The human element
Following my earlier article How to Enjoy Online Bureaucracy Part 1, it occurred to me that few subjects manage to bring Average Joes like you and me together in a manner that crosses all boundaries. Of course, some countries have perfected obfuscation and jobs for jobs’ sake to such an art form, that one wonders if college courses haven’t already been tailor made for such careers. There’s no denying that the internet has improved and simplified our lives in so many ways and what used to take forever can now be achieved in the blink of an eye, mostly. On the other hand, the internet can also be used as an instrument of torture and a conduit into a maze of obstacles, much like playing pinball blindfolded.
Let’s get tracking
Online transactions and form filling are largely automated, pretty much black and white, with very little margin for error. Once humans get involved, the whole picture changes dramatically to such a point that you may even mutter about preferring the impersonal touch of a silicon chip than negotiating with a humanoid who won’t listen to reason. At least you can take a hammer to a machine, just saying.
I was lucky enough to experience a quite unique slice of bureaucracy recently, which came about when a friend in Texas did me an unexpected favour by posting a pair of sunglasses to me in Argentina, because he’s a nice bloke and he thought I might like them for the cool factor, especially when biking. A few days later he asked me if they’d arrived yet. That was the funny part.
Two months later and having almost given up on them, I rode down to the main postal centre in Buenos Aires and queued up for an hour with everyone else, only to be told no dice without an advice note from the postman. I also zoomed down to the local post office, but their system was down yet again so I went home for a cup of tea. In the meantime, I checked the US Postal Service‘s online tracking service, which showed me the entire odyssey of the mythical sunglasses and all I could ascertain is that they had in fact arrived in the country about a week after being posted stateside. A little miffed at this information, I then fed some tracking numbers into the Argentine postal tracking service, only to have them spat back at me as unpalatable. At this point I reached that familiar state of robotic nirvana, so I phoned the post office customer services, only to be told that my parcel was probably in the sorting room with all the other international parcels and that I should just wait for the postman to turn up, eventually. I was particularly taken by their choice use of the two words probably and eventually, which added so much to the already piquant flavour of the conversation.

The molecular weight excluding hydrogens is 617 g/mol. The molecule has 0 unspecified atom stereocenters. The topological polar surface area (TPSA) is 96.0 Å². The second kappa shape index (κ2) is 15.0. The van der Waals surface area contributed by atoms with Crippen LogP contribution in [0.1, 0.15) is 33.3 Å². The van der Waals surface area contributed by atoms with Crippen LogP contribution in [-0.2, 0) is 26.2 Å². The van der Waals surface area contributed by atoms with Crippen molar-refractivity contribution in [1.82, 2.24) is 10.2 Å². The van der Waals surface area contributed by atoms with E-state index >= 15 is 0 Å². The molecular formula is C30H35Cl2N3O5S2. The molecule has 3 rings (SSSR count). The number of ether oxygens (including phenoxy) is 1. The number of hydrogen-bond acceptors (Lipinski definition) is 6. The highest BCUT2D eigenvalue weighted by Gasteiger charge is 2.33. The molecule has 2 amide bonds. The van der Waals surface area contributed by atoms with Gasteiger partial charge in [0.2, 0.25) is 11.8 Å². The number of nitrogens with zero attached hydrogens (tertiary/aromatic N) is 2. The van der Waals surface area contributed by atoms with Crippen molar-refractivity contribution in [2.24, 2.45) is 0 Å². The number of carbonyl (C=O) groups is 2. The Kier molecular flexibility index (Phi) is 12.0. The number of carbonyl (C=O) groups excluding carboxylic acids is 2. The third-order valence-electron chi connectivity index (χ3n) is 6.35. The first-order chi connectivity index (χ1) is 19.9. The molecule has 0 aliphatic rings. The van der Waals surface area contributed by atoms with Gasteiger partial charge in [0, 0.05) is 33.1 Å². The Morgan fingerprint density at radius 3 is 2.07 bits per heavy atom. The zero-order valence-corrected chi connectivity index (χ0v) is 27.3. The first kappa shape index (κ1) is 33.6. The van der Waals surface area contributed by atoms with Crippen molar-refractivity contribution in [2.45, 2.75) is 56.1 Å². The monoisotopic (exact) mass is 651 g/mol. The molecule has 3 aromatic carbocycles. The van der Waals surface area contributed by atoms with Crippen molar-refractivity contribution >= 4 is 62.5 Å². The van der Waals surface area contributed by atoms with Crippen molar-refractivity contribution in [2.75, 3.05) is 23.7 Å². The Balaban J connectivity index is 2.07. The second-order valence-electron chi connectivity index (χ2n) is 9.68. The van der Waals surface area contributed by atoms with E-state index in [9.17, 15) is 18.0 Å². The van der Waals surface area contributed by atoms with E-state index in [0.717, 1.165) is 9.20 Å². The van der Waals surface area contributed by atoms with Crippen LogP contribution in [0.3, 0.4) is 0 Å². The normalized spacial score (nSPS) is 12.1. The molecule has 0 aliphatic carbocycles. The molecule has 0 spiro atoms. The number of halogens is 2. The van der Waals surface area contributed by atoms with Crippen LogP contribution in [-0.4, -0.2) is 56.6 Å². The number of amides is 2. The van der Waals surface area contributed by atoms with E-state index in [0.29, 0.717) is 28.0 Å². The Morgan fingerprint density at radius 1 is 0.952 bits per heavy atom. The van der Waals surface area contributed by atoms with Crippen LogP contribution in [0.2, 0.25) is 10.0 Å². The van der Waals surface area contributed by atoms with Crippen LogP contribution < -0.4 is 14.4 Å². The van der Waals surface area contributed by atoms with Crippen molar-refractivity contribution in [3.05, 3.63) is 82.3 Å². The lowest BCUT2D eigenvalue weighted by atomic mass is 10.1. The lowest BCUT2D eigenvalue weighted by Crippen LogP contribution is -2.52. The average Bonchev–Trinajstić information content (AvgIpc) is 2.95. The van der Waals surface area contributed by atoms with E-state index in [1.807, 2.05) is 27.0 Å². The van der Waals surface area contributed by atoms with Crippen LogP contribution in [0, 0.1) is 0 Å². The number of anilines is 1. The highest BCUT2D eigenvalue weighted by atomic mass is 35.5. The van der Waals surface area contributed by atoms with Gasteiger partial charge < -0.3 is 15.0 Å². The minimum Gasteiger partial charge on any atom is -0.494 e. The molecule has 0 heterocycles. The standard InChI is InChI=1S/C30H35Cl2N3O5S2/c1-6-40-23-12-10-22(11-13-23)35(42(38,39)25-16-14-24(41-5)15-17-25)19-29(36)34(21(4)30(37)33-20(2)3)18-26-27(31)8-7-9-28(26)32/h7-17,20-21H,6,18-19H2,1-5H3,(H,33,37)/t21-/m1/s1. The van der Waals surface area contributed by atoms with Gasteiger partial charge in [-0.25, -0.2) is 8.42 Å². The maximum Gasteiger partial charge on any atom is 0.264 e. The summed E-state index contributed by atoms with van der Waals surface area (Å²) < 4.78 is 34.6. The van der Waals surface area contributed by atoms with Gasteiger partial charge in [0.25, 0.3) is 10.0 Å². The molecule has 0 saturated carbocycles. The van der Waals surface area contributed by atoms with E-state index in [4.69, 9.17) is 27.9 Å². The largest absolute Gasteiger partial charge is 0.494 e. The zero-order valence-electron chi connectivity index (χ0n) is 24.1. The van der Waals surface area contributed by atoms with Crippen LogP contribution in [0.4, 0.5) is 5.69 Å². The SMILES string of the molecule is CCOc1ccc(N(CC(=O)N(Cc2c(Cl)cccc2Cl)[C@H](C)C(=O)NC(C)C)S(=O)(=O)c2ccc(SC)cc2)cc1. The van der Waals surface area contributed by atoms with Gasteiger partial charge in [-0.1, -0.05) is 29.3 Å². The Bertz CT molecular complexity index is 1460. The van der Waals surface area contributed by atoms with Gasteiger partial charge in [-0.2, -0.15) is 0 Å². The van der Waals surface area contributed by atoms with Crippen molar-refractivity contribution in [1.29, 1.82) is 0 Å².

Two months and numerous postmen later, I had definitely given up all hope, resigned myself to the inevitable and blotted all thoughts of hi-tech sunglasses completely from my mind, when out of the blue a postman arrived when we weren’t in and left an advice note saying that a telegram had arrived and he would try again the next day.
A telegram? Had I inherited a fortune? Was I being summoned for a speeding ticket or possibly being deported? The three page A4 telegram from the post office informed me that a package was awaiting collection at Ezeiza International Airport and that I would need to undertake a series of insane paper-chase exercises, including an online customs declaration (known rather scarily as a sworn statement) that the value of the goods didn’t exceed US$25, confirm that I would now be fiscally classified as an importer and then present myself at a disused aircraft hangar somewhere in the Argentine hinterland. This all seemed terribly clandestine and Spy vs Spy for a small gift of nominal value so, armed with my sheaf of sworn statements, I mounted the motorbike, zoomed 50kms down the motorway and joined a thousand other souls, some of whom were collecting gifts sent to them more than six months ago and the resigned expressions on their faces were testament to that.
Miraculously, my number was called almost immediately, I was ushered forth to pay an extortionate fee for turning up, sent through the secret door leading to the hallowed customs area, whereupon a man dressed as a scientist placed a parcel in front of me, opened it with a box cutter and asked me if I was satisfied that the contents were indeed what I was expecting.
So, just as well it wasn’t a weapon of mass destruction then? With that, and in perfect English, he replied ‘Well, that’s the way it is’, without a hint of empathy whatsoever, at which I grabbed the parcel and in as few words I could muster, told him what I thought of their draconian bullsh*t.
On firing up the bike, I took a look back at hangar number 3, gave it the finger and burned some rubber in a generally easterly direction, hoping it would be the last brain numbing exercise I would have to go through and knowing that it wouldn’t be.